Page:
Love Dividends and Growth? Consider Accenture

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A dividend growth strategy has proven to be an effective approach to investing for those with a long-term time horizon. The strategy is attractive to both conservative and opportunistic investors as it achieves long-term growth but with less volatility than the overall market. 

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Investing in dividend growth stocks can be as simple as investing in an ETF such as the Vanguard Dividend Appreciation ETF, but with 187 holdings in the fund, investors shouldn't expect market-crushing returns. This is evident in the 10-year returns of the fund which is essentially in line with the returns of the S&P 500. However, if investors narrow their focus, they may be able to find some long-term market beaters while maintaining protection during tough times. One company that stands out is Accenture Plc (NYSE: ACN)

A reliable dividend payer

Accenture, a provider of professional services and solutions in strategy, consulting, digital, and technology currently pays an annual dividend of $2.42 per share, or 1.9% annualized. This is in line with the yield of the S&P 500, but as the case has been for the past 11 years, investors should expect the company to increase its payout over the next year. Over that period, Accenture has increased its annual dividend at an annualized rate of 7.2% per share. As the company has grown, the rate of increase has increased at an even faster clip, rising at an impressive 12.4% annualized rate over the past five years.

Understandably, safety and stability are important for dividend-seeking investors. Accenture delivers in this area too. Not only did the IT services consultant keep its dividend during the financial crisis, it increased it at a healthy clip, growing as much as 20% in the heart of the recession and 50% when coming out of it.

Payout year

Dividend paid per share

Year over year change (%)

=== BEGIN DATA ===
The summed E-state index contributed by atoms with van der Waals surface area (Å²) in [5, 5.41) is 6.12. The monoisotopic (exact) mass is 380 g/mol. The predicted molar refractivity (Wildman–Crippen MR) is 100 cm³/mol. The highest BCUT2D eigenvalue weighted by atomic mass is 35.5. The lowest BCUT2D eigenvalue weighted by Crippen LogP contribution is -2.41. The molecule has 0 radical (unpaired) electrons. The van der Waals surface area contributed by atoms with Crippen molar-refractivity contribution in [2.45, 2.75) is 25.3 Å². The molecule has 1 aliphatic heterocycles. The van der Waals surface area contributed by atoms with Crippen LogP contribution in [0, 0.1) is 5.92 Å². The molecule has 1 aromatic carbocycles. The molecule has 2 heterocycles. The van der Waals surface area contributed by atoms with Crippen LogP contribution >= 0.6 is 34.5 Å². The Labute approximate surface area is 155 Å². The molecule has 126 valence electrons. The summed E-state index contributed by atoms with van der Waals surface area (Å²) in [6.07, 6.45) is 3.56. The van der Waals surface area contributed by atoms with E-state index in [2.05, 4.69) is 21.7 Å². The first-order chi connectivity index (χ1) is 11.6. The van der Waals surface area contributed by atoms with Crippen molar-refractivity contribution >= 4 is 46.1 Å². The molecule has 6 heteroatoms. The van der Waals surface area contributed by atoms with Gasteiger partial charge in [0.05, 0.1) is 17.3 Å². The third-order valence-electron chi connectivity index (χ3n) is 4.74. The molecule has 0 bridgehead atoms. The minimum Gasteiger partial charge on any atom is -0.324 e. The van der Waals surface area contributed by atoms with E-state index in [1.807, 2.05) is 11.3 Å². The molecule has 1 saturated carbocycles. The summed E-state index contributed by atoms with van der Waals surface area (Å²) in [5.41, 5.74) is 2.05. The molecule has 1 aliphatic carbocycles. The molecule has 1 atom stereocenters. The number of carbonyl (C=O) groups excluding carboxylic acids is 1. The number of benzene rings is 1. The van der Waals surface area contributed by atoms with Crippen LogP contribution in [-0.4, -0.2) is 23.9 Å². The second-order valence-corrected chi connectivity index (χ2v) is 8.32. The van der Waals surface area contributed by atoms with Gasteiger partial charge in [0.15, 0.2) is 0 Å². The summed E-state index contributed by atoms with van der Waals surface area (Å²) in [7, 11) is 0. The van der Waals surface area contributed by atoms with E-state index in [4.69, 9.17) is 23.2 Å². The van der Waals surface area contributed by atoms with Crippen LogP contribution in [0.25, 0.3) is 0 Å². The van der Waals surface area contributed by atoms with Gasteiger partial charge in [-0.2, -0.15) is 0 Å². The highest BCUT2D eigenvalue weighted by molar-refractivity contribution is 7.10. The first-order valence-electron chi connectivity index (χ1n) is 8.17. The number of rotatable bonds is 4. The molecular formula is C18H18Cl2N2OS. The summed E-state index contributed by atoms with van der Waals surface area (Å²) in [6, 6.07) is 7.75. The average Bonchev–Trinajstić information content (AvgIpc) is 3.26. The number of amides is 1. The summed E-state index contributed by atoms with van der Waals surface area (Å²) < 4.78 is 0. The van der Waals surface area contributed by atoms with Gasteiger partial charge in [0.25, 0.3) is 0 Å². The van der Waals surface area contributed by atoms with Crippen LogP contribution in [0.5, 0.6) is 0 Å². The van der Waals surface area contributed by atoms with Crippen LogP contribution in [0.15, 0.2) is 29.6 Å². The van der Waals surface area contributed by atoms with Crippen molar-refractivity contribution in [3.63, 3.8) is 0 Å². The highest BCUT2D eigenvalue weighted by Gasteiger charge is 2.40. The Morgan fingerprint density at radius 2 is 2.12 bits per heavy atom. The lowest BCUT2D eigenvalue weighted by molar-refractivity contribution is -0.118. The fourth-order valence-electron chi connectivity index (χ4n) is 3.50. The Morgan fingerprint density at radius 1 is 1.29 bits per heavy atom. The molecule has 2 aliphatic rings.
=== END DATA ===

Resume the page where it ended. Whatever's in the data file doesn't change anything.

FY07

$0.35

16.7%

FY08

$0.42

20%

FY09

$0.50

19%

FY10*

$0.75

50%

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Room to grow

The fact that Accenture has consistently increased its dividend over the past two decades is a good indication that it prioritizes sharing its wealth with shareholders. However, to continue dividend increases, Accenture must also grow earnings. Furthermore, the company must leave enough wiggle room after paying the dividend to reinvest in the business, whether internally or through acquisitions. Accenture looks to be in good shape in both regards.

Accenture currently pays out approximately 44% of its earnings in dividends. The remainder is retained for a variety of reasons including shoring up the balance sheet and growing the business. A 44% payout ratio is closer to the top of the range Accenture has paid out over the last 10 years but still well below its peak. Additionally, the payout ratio is slightly inflated as the company incurred a non-recurring pension settlement charge of $509 million this past quarter. On a free cash flow basis, Accenture's payout is only 34%.

Metric (Trailing twelve months)

Amount

Operating cash flow

$5,086

Capital expenditures

($324)

Free cash flow

$4,602

Dividends paid

$1,568

Divided-to-FCF- ratio

34%

Accenture has been able to find a good balance between returning money back to shareholders and investing in the business. In addition to dividends paid, of the $4.6 billion generated in free cash flow, $2 billion were spent on net share repurchases while $1.3 billion were used on acquisitions, leaving $1 billion for other business needs. At a payout ratio of 34% of free cash flow, Accenture still has room to grow its dividend while growing its business at the same time.

Growing the "New" business

Dividends wouldn't be able to grow if revenue, earnings, and cash flow didn't also increase. With Wall Street analysts projecting 9.6% long-term earnings growth, Accenture shouldn't have any issue continuing its dividend growth streak.

Accenture management has focused its growth on a business segment it labels the "New", which is digital, cloud, and security services. In just one year, the "New", has gone from accounting for about 40% of Accenture's revenues to approximately half its business. By transitioning its services aggressively to emerging technologies, Accenture should be able to grow its business which will allow it to concurrently grow its dividend.

Like any common stock, dividend growth stocks are not immune to declines in a bear market. However, there is a good chance they will hold up better than the market. If that type of protection sounds appealing but you don't want to give up growth, Accenture may be the stock for you.

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Palbir Nijjar has no position in any stocks mentioned. The Motley Fool recommends Accenture. The Motley Fool has a disclosure policy.